The pleasure from scrolling down on your Instagram page eagerly anticipating what alluring picture could appear at the bottom of your screen is akin to that of graduation day, the smile of your first born child or your football team winning at Wembley.
Whilst we can plunge ourselves into the world of fitness via social media, and in particular hyperbolic filtered and edited pictures and videos, the world of Instagram is having an alarming effect on the perceptions people assimilate from fit-pros, models and fitness benchmarks.
Those Half-Naked Selfies
The motivation of looking at somebody’s impressive physique probably lasts all of 10 seconds before turning into disheartenment and despair at how one, being just a novice gym goer, can possibly look like these supposed models.
A plethora of flexed, half-naked, X-Pro II-filtered photos slapped on Instagram is swiftly creating an elitist divide between fit-pros and the general public.
Whilst being shared to ‘motivate’ and potentially create business for the individual, the only purpose these photos actually serve is for the professionals to hide their own insecurities and lack of emotional stability.
The average, inactive person no longer feels comfortable stepping into a gym; why would you if all you see is flexed tanned guys and girls showing off at the gym with more hashtags than a Beethoven symphony underneath their photos.
These impressive poses are far less inspiring than many believe and do little to help achieve what they set out to.
Those Rubbish Exercise Videos
There are some fantastic coaches out there with informative, well-versed and viewed Instagram pages (bretcontreras1, soheefit, benbrunotraining and drjohnrusin are just a few of my favourites).
On the flip side there are some truly terrible ones, leading to many gym goers being misled into performing specific exercises and workouts.
An array of donkey kick-backs, tricep pushdowns, ankle weight exercises and comical squat variations crowd the Instagram world and while the professionals doing them look good and the exercises look easy and appear to work, for the majority of people they’re a waste of time.
I saw one so-called ‘pro’ performing box jumps onto a moving treadmill.
This type of showmanship depicts the wrong image of how people should train and does little to inform people about the best way they can achieve their goals.
You Don’t Usually Eat Like That
To attain the physique most fit-pros possess requires an intense amount of dedication, willpower and planning with food selection.
Often food preparation, the meals themselves and the time taken to eat them isn’t the most exciting feature of fitness; however Instagram is often littered with salivating pictures of cookies ‘n’ cream ice creams, Nutella-packed crepes, large pizzas, brownies and doughnuts being labelled as ‘cheat meals’ and foods that are acceptable to consume on a seemingly regular basis.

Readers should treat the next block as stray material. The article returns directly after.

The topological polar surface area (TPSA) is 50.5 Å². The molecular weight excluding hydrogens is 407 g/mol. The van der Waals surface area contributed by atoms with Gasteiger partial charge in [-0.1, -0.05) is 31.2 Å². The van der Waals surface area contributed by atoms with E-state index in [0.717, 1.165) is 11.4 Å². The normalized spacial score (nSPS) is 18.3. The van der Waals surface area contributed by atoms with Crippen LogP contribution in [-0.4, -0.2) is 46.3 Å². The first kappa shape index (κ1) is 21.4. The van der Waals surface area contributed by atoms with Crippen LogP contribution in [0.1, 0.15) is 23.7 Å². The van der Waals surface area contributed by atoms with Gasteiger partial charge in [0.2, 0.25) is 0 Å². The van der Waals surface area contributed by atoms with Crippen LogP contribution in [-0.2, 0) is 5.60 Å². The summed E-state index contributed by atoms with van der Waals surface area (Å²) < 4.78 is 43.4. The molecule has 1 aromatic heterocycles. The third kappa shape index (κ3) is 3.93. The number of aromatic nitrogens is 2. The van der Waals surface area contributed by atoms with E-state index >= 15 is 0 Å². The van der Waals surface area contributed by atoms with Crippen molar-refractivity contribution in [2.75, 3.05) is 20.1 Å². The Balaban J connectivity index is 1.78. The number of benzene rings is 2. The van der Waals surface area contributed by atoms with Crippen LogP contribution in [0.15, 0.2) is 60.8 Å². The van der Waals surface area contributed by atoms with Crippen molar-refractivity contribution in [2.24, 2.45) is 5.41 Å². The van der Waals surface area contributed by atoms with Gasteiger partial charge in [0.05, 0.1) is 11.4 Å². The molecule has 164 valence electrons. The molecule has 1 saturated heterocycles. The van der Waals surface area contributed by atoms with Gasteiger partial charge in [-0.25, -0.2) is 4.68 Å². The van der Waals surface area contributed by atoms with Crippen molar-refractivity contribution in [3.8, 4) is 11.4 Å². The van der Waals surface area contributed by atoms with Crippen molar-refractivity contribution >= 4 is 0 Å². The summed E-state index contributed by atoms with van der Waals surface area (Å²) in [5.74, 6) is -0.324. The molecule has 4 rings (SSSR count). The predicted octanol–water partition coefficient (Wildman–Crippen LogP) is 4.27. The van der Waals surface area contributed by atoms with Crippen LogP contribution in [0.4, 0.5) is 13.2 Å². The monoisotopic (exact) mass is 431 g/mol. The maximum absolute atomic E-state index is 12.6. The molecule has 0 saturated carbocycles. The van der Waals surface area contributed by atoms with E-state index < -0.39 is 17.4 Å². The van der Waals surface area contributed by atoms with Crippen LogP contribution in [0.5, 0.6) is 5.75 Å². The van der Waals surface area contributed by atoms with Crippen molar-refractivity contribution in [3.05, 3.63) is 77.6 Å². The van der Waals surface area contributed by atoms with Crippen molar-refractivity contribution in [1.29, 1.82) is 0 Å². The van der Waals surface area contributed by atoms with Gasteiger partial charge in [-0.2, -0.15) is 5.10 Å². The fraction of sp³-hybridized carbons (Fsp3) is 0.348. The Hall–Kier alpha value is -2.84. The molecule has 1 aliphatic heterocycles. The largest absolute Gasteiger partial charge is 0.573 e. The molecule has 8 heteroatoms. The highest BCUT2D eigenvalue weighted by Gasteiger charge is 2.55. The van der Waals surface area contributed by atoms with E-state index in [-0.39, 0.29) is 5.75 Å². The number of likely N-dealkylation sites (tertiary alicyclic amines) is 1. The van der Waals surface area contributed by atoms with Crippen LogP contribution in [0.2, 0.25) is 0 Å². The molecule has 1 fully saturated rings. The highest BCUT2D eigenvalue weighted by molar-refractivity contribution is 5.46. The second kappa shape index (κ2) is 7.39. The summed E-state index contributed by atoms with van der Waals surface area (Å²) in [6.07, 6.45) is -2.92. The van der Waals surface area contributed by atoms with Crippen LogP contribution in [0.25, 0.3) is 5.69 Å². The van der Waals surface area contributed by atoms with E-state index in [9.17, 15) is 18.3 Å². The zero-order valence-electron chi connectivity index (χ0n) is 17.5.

Whilst these meals should never be cut out completely and aren’t necessarily always a bad thing, this cavalier exhibiting of indulgences again crafts a negative image as to how many people achieve their physiques through nutrition.
People looking for motivation to succeed with their ambitions are often the ones struggling to manage themselves when it comes to these foods and would struggle to comprehend how readily these foods are supposedly consumed by pros.
The uploading of these photos is ostensibly a means to justify why they can splurge on these foods and again portrays a negative image of how icons reach their shape.
No They Don’t
People don’t hustle, grind, dominate, aren’t on #teamnosleep and whatever other cringeworthy hashtag you want to name all the time. More importantly they don’t train and love their training every day.
Again, these disbelieving hashtags promote a fantasy only the posters want to believe. And again, it puts the regular gym goer off ever going to the gym. The fact of the matter is, the sedentary public hate going to the gym at the best of times, and to hear people loving every second of their training adds to their catalogue of guilty thoughts.
You don’t have to love every aspect of your training. It’s OK to have rubbish sessions. It’s OK to actually miss a session.
Be Careful What You Look At
By all means, survey the plentiful amount of fitness related photos, videos and information available on Instagram but be careful when taking advice and material from the social media site.
Not everything you see will be the best bits of information out there, and just because someone has hundreds of thousands of followers doesn’t mean they can provide the solutions and answers you’re looking for.
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